Lets have a little reality check on our vision of Batman. Batman is a rich man who has never been able to move past a formative emotional wound. He uses physical violence as his primary means of conflict resolution. He is a primarily martial character who does not let a day go by without a violent confrontation with the worst our society can produce. He is Batman more than Bruce Wayne. He is trying to impose order on a world that has shown him only disorder and chaos.

Now, looking at Batman in the light of the preceding paragraph; how can any rational mind expect Batman to be a pleasant man, concerned for any one's sense of propriety and civility? Batman willingly engages in physical combat with the mentally damaged and society's underprivileged. To state this another way; he beats the mentally ill and the poor with his fists until they are unconscious. This is not a new development, he has been doing this since 1938. To accuse Miller of writing a fascist is to let Kane off the hook.

So, if you want to label Batman a fascist, you are by implication, placing all of the vigilantes of our literary history in the same group. Scarlet Pimpernel? Even worse, he protected the rich elites from a democratic revolution. Hamlet? A severe Freudian oedipal complex who is trying to summons the nerve to confront his father's killer. Spiderman? Sexually repressed teen that beats his repression out on the criminal class.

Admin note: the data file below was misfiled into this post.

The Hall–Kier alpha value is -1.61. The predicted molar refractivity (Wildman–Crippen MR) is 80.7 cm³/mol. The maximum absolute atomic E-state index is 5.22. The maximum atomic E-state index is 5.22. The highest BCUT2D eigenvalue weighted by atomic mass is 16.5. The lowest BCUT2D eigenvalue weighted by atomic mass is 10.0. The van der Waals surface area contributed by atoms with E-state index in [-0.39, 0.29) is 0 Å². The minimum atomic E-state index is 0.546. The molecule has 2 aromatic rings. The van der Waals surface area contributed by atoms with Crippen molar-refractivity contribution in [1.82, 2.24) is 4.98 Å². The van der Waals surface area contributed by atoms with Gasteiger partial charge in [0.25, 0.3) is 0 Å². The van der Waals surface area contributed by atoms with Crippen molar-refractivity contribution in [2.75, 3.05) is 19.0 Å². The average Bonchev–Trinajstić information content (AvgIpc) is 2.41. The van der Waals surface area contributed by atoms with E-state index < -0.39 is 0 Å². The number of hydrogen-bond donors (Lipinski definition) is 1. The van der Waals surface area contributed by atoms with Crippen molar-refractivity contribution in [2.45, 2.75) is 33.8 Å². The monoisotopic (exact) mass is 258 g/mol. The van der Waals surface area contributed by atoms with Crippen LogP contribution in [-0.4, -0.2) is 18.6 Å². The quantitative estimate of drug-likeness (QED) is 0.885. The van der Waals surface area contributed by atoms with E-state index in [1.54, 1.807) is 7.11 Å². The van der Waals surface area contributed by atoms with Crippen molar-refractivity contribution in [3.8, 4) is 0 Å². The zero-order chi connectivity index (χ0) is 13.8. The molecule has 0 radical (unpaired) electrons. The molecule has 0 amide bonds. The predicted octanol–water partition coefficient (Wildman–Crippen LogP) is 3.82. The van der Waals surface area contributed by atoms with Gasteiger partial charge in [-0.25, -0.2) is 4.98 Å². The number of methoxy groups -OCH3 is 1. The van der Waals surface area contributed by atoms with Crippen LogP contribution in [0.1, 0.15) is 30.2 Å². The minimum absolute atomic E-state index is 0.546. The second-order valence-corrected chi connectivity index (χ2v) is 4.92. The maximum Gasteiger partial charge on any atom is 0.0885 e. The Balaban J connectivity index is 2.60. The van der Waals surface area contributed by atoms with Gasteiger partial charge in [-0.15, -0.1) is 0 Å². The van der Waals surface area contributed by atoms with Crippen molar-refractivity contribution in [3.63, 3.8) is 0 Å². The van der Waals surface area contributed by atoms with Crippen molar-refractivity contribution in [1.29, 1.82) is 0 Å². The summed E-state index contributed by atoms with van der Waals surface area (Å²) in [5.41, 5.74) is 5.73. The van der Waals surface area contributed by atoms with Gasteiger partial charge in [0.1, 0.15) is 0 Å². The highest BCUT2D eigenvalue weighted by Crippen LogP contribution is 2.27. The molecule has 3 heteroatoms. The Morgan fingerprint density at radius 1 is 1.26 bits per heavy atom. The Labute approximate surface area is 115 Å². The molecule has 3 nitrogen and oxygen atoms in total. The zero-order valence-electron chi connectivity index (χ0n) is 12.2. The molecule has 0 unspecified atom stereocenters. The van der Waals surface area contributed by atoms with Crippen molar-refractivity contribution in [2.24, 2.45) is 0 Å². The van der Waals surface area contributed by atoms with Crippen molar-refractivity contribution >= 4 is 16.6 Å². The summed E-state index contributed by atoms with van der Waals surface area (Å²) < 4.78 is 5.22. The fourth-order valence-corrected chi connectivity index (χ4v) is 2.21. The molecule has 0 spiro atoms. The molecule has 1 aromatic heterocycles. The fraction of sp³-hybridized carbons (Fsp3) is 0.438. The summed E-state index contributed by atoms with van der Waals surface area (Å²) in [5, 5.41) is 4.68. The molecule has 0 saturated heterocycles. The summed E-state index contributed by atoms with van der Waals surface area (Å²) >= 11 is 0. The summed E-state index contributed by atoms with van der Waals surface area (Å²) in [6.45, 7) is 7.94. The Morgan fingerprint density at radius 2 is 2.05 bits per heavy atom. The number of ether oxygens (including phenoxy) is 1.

What do we expect our Batman to be? He is a hard man, in the tradition of the individualistic American hero that takes on the psychic guilt of his society in order to fight the monsters that lesser men can not face. He is Gary Cooper in HIGH NOON or John Wayne in the SEARCHERS, except he does not get his happy ending. Batman's war will never end. He will challenge you to be better that you are, or at least a more violent you.

So, is it accurate or fair to label Batman a fascist or a terrorist? The reality is that a man or a good character is a complicated subject. Batman is a fascist and a terrorist, and he is not. By using these labels, we deny ourselves the satisfaction of coming to a deeper understanding of the character and ourselves. Sometimes the world does function under its underlying Darwinian principal. When someone higher on the food chain is at your door, are you going to criticize your savior's philosophical bent? Do we expect the man who has the audacity to go out into the dark night and confront the monsters that we have created in our society and minds to either neatly fit our bourgeois ideas of genteel society? He will be a man that is objectionable to polite company because he shows us how weak we are. He will dare to be a fully actualized person in a world of the lazy and weak. We will hate him.

Batman has survived for seventy years, attracting new readers and writers due to his complexity and his iconography. He was a complicated character even when written in the simplest of terms for a juvenile audience. We can take up the challenge of understanding the character or we can label him and put him in a little box.